The weather is changing, and we’re sick of being quarantined, of being inside, and we want something to do. Right? Well, here are a few socially distanced and unique activities to add to your spring bucket list.
Are you even a Rhode Islander if you haven’t paid a visit to Mercy Brown’s grave? A famous “vampire” who has been featured on notable podcasts such as “Lore,” Mercy died young of tuberculosis after her mother’s and sister’s death of the same disease. When Mercy’s brother turned ill, townspeople and the town physician exhumed the family members’ bodies to test the theory that the dead were feeding on the living boy. Skeletons were in the graves of Mercy’s mother and sister, but Mercy’s 9-week-old corpse was undecayed. So, the logical conclusion was that she was a vampire. They burned her heart and liver, mixed the ashes with water and had her brother drink it to cure him of his own tuberculosis, but yep — he still died. This is a weird local piece of lore, and I highly suggest paying her grave a visit. She’s located in a quaint cemetery in Exeter at 467 Ten Rod Road that belongs to the small church on its grounds. Be respectful during your visit – there are many family plots here. (Also, I’m looking to start a band called ‘Rhode Island Vampire Panic,’ – I play no instruments, can’t sing, and cannot read music. Hit me up.)
And, speaking of famous Rhode Island residents, if you haven’t been to Lovecraft’s grave, it’s in Swan Point Cemetery off of Blackstone Boulevard in Providence. Fun fact? The headstone that currently marks his grave was not there when he died — fans raised funds in the 1970s to purchase it. And whether your pilgrimage is for history or fandom, please remember that Lovecraft was increasingly problematic and though we tend to claim his as our own, he’s got a deep-seated history of racism and misogyny.
Let’s step away from cemeteries and into the movies. Moonrise Kingdom, one of Wes Anderson’s best films, was shot throughout the state. Although many of the film locations are private (eg, Suzy’s house, the church where she and Sam are married) a few are public. First are two beaches that were used for the film, both located at Fort Wetherill State Park (3 Fort Wetherill Road) in Jamestown. One of the beaches appears in the scene where they run away from their parents and pitch their tent for the night, the other is where “Moonrise Kingdom” is written into the sand in the film. The other public space you can visit is the Point Judith Lighthouse, which is used for multiple shots throughout the film. I recommend getting takeout from one of the clam shacks nearby and eating it in your car in the lighthouse’s parking lot. Maybe ponder some of the themes of the film? I mean, what is love, really? Seems the perfect convo for clam cakes and lighthouses.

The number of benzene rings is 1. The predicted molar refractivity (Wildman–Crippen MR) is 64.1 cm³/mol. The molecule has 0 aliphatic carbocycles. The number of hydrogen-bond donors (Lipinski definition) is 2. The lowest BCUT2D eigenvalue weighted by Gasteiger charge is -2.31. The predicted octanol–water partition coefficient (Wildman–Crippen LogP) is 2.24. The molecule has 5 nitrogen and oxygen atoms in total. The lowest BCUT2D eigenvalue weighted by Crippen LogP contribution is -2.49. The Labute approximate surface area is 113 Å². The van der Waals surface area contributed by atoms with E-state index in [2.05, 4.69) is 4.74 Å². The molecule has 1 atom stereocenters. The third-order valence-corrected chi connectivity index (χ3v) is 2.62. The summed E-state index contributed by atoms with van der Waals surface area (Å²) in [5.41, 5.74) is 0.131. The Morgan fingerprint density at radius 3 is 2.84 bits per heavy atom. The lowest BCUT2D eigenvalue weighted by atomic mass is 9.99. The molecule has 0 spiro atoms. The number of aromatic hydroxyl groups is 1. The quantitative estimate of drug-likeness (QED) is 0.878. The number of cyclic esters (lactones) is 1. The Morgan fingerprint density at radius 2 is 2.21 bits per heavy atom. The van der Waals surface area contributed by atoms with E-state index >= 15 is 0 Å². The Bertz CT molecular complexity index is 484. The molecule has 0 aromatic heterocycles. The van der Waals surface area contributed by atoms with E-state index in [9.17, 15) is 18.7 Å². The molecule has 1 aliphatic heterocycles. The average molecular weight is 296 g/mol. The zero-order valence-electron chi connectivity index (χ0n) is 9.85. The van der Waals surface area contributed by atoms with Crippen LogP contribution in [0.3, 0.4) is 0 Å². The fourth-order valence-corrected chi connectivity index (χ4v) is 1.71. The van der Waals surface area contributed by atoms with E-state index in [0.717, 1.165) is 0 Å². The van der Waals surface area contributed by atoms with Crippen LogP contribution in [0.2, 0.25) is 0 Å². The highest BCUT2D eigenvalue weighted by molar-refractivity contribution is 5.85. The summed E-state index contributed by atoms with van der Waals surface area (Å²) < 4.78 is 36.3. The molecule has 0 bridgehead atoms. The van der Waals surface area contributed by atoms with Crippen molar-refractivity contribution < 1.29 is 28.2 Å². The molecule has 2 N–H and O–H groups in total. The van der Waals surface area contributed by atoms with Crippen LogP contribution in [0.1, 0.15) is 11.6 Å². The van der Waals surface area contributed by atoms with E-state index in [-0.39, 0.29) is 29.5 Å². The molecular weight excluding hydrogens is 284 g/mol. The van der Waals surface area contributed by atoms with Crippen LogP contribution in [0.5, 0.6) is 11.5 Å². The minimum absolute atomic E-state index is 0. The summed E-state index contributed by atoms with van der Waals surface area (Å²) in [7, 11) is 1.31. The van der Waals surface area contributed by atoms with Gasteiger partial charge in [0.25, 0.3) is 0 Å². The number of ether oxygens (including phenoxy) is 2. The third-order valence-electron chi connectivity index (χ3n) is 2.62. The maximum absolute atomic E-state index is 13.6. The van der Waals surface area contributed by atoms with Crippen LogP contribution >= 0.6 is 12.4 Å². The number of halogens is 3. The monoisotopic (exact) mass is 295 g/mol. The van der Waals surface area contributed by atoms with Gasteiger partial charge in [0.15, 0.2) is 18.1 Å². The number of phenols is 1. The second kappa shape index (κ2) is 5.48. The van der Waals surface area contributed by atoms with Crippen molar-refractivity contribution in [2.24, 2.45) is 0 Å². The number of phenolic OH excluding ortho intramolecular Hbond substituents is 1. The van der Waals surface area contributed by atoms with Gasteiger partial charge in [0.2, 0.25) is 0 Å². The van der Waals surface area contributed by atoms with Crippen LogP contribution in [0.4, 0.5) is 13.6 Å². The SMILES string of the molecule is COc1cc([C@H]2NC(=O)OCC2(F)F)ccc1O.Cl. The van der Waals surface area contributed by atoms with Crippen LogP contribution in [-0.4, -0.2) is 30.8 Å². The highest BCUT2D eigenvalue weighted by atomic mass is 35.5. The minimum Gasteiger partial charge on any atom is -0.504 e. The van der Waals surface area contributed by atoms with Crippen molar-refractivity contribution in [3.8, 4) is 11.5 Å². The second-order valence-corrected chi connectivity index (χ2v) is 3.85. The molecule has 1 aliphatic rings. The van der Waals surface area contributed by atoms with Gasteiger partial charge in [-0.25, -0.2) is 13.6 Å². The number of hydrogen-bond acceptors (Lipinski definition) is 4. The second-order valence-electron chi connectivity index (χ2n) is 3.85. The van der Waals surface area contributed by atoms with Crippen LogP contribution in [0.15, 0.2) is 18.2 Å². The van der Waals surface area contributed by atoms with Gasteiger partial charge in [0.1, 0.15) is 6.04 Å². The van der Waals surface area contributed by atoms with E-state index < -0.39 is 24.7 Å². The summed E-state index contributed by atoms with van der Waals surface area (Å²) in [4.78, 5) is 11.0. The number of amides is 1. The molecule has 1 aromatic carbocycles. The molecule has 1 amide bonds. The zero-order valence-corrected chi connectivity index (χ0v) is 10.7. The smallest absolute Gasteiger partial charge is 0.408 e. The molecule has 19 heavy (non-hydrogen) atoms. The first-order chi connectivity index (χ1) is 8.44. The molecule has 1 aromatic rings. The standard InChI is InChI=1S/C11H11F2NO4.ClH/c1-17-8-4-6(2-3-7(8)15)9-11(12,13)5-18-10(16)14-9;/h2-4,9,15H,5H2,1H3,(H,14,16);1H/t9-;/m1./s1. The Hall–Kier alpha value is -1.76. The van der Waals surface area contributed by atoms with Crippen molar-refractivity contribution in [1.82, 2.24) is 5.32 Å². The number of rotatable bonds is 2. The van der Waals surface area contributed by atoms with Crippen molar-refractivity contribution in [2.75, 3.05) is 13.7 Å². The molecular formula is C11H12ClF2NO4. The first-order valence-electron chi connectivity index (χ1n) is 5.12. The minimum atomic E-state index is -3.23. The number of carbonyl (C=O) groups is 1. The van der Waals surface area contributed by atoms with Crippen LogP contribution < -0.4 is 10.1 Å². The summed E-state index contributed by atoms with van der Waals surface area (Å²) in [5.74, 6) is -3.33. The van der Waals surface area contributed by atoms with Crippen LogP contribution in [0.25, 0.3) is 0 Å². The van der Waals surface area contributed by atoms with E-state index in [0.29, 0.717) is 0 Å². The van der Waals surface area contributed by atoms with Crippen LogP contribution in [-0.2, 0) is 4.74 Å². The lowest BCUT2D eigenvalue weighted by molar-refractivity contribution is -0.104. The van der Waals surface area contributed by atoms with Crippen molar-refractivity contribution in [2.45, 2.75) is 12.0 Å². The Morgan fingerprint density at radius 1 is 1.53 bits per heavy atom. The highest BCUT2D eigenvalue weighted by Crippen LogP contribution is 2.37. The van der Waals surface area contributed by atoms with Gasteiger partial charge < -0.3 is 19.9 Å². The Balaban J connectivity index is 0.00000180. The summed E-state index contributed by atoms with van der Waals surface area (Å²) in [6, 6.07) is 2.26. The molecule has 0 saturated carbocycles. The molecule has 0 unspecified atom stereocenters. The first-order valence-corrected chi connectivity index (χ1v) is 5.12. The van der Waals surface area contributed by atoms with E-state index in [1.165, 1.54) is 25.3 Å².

One of my favorite random Rhode Island facts is that in the year 2000, Hasbro decided to celebrate Mr. Potato Head being from Rhode Island by installing 37 life-sized (maybe a bit bigger) and themed Potato Heads around the state. No one knows what happened to all of them, but 21 years later, you can still find a few around the state. The easiest one to get to is in the parking lot of Hasbro’s headquarters (he’s currently wearing a mask, so no risk of Mr. Potato head COVID-infections). I’ve seen the Fourth of July potato appear in Bristol. I’ve also seen one in Warren at the Dunkin Donuts located at 670 Metacom Avenue. There are a few others rumored to be out there, such as a Betty the Elephant (who I just learned about!), Ms. Potato Head in Chepachet and a glamorous mosaic-esque potato at the Westerly airport. There are said to be fewer than 10 hanging around after 21 years, and they’re not always out – so take this one as a big challenge. How many can you find? What condition are they in? And remember: Don’t trespass just to high-five the spud.
One of my absolute favorite stops is The Newport Tower, which is in a grass field near the art museum in downtown Newport. No one knows with certainty the history of the tower. In fact, I’d argue this is one of the most controversial buildings in all of Rhode Island. Carbon dating shows the structure was built between 1635 and 1698, and there is speculation throughout Rhode Island about what this tower is about (it was built by pirates, it was built by the templars, it was built by aliens … okay, I haven’t heard that last one but let’s start a rumor). It’s fascinating and a truly beautiful structure to behold. Think of it as Rhode Island’s Stonehenge. Next to the tower is the Newport Tower Museum, where you can find a gentlemen who has a theory on what the tower is, and it’s fascinating.
And last, but not least, head to Providence to find public art that you may not have noticed or known about. I recently was walking through downtown and stopped to really look at the Gun Totem in front of the Federal Courthouse. This 3,500-pound statue was made from more than 1,000 reclaimed guns by artist Boris Bally, and I’ll bet you’ve seen it, but never really looked at it.
Please note that a few of the things on this list welcome the public, but are still on private property, so be smart here, and don’t be a jerk and trespass.